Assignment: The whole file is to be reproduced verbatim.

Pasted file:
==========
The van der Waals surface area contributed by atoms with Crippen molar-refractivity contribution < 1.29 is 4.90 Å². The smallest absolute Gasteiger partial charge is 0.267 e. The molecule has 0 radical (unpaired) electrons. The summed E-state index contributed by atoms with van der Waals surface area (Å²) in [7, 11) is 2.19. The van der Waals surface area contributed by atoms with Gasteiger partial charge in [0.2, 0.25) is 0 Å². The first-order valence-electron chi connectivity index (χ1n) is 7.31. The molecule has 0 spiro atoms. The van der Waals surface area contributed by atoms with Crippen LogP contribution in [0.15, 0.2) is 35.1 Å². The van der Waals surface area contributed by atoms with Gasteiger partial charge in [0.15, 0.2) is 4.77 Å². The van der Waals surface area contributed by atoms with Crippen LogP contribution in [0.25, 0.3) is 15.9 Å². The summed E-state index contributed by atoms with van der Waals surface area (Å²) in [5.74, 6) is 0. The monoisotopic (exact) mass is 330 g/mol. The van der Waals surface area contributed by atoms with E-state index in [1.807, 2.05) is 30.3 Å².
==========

The van der Waals surface area contributed by atoms with Crippen molar-refractivity contribution < 1.29 is 4.90 Å². The smallest absolute Gasteiger partial charge is 0.267 e. The molecule has 0 radical (unpaired) electrons. The summed E-state index contributed by atoms with van der Waals surface area (Å²) in [7, 11) is 2.19. The van der Waals surface area contributed by atoms with Gasteiger partial charge in [0.2, 0.25) is 0 Å². The first-order valence-electron chi connectivity index (χ1n) is 7.31. The molecule has 0 spiro atoms. The van der Waals surface area contributed by atoms with Crippen LogP contribution in [0.15, 0.2) is 35.1 Å². The van der Waals surface area contributed by atoms with Gasteiger partial charge in [0.15, 0.2) is 4.77 Å². The van der Waals surface area contributed by atoms with Crippen LogP contribution in [0.25, 0.3) is 15.9 Å². The summed E-state index contributed by atoms with van der Waals surface area (Å²) in [5.74, 6) is 0. The monoisotopic (exact) mass is 330 g/mol. The van der Waals surface area contributed by atoms with E-state index in [1.807, 2.05) is 30.3 Å².